What’s particularly interesting about the it’s a small world project is that Alice did all of this work in less than a year. And to pull it off? She had to research 26 countries and create costumes to represent them all while also reflecting the themes in the sketches Marc had drawn for the project.
As she worked on this project, she also created procedures for costume creation, a manufacturing base to produce Disney costumes, refurbishment techniques and more—all of which was used to keep characters costumed for rides and shows throughout the world at Disney resorts.
By 1965, her skills were put to work on the Pirates of the Caribbean. On the changeover between it’s a small world and Pirates, she remarked that “I went from sweet little children to dirty old men over night.” Her designs for this were taken from Marc’s drawings in the original animation, and by 1967, guests to Disneyland were able to view animated figures in the pirate gear that Alice had designed for them.
She also contributed to a variety of other attractions. One such was the Carousel of Progress by General Electric, and the Flight to the Moon attraction.
Alice and Marc’s Fairytale Disney Romance
Even more striking than Alice’s career was her literal Disney romance. She and Marc had known each other for quite a long time by the time they married in June of 1956. The couple stayed together for 44 years—but Marc passed away in 2000. Even so, Alice carries on the Disney traditions, still consulting for Disney and still making appearances at Disneyland events.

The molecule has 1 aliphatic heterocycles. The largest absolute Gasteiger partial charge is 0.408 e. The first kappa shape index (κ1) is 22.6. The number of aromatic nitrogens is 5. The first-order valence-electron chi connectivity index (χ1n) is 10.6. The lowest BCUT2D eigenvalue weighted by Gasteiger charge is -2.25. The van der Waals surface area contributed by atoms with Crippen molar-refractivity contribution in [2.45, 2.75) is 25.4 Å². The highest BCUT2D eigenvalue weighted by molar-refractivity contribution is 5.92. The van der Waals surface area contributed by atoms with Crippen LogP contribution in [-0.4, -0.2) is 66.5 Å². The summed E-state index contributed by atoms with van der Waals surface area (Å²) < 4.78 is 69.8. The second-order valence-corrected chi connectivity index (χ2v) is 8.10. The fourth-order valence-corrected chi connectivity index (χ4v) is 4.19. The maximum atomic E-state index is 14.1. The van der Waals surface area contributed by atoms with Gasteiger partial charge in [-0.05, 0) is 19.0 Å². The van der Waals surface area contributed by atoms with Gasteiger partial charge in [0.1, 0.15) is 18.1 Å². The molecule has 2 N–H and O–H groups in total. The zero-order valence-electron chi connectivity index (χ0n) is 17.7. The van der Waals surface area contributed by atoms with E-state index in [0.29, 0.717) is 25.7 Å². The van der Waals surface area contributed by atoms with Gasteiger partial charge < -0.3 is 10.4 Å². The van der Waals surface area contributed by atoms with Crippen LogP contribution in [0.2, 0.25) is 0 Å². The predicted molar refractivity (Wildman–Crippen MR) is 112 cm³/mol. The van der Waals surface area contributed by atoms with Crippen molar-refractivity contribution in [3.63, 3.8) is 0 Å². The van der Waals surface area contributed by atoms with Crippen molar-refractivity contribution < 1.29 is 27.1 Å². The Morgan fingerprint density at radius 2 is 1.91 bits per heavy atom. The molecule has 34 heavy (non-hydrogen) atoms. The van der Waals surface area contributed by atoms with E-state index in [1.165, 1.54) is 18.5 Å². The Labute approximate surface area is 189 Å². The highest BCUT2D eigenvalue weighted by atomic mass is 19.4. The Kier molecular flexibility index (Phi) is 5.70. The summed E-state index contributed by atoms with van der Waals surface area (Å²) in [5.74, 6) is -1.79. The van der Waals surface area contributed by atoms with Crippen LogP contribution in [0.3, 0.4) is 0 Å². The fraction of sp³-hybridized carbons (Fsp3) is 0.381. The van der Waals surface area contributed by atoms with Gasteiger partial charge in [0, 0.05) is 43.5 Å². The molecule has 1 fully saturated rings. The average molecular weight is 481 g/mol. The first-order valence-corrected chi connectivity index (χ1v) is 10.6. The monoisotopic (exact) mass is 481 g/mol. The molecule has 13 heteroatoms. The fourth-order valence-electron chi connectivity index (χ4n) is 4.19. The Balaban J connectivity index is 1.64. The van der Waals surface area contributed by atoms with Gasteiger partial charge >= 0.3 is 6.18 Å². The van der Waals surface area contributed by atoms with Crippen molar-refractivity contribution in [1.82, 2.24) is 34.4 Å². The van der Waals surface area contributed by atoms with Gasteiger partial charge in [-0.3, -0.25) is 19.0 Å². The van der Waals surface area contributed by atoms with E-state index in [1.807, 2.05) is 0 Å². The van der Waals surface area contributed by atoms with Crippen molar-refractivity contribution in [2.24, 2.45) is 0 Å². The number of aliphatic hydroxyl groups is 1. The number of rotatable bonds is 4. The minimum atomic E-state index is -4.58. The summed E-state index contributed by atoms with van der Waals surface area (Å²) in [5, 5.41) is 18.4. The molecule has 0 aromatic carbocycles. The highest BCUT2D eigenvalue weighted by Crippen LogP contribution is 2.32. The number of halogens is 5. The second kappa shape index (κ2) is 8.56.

She and Marc both feature prominently on windows at Main Street, U.S.A., a popular Disneyland attraction featuring many prominent figures. In 2012, when her window was installed, Alice attended the dedication ceremony along with Maureen Townsend, who is responsible for maintaining the Audio-Animatronics costumes still in use today. It was Maureen who chose the purple Balkan outfit featuring on Alice’s window to represent a piece of her work from the it’s a small world set.
When Maureen was asked to speak of Alice’s accomplishments? She had this to say:
“All of us in Costuming adore Alice. She was a pioneer, an inspiration, and a mentor. It’s breathtaking when you look at the scope and the detail of her work. With other attractions, you ride for the thrills, the movement. But with it’s a small world, people go to see the costumes and the sets, the beauty and the history and how their own heritage is represented.”
Poignant words from a fellow Disney creator. Interestingly, too, Maureen and her team continues to preserve the original swatch books that Alice created as a piece of Disney history and also to keep costuming consistent throughout the years. That’s the kind of richness, tradition, and craftsmanship that goes into everything in the Disney empire. Everyone, from the animators to designers like Alice, takes great pride in not only creating entertainment and education but also pieces of history.